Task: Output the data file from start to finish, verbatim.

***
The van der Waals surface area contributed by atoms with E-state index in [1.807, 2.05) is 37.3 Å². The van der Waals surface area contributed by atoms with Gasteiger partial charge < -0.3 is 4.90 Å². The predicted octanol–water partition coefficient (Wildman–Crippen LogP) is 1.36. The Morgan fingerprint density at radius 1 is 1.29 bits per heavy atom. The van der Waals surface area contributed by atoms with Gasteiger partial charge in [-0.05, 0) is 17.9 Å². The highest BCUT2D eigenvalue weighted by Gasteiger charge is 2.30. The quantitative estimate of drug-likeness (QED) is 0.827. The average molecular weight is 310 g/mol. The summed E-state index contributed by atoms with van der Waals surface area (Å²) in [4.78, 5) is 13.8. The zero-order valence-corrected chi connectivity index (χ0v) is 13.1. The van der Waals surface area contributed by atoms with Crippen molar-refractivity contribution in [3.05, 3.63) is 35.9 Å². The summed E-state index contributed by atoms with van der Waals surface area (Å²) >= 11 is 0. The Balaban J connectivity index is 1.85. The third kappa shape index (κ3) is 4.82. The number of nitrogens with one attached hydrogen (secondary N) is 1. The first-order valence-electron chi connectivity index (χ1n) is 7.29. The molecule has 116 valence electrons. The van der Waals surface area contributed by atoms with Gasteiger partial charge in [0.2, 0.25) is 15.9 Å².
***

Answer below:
The van der Waals surface area contributed by atoms with E-state index in [1.807, 2.05) is 37.3 Å². The van der Waals surface area contributed by atoms with Gasteiger partial charge < -0.3 is 4.90 Å². The predicted octanol–water partition coefficient (Wildman–Crippen LogP) is 1.36. The Morgan fingerprint density at radius 1 is 1.29 bits per heavy atom. The van der Waals surface area contributed by atoms with Gasteiger partial charge in [-0.05, 0) is 17.9 Å². The highest BCUT2D eigenvalue weighted by Gasteiger charge is 2.30. The quantitative estimate of drug-likeness (QED) is 0.827. The average molecular weight is 310 g/mol. The summed E-state index contributed by atoms with van der Waals surface area (Å²) in [4.78, 5) is 13.8. The zero-order valence-corrected chi connectivity index (χ0v) is 13.1. The van der Waals surface area contributed by atoms with Crippen molar-refractivity contribution in [3.05, 3.63) is 35.9 Å². The summed E-state index contributed by atoms with van der Waals surface area (Å²) >= 11 is 0. The Balaban J connectivity index is 1.85. The third kappa shape index (κ3) is 4.82. The number of nitrogens with one attached hydrogen (secondary N) is 1. The first-order valence-electron chi connectivity index (χ1n) is 7.29. The molecule has 116 valence electrons. The van der Waals surface area contributed by atoms with Gasteiger partial charge in [0.2, 0.25) is 15.9 Å².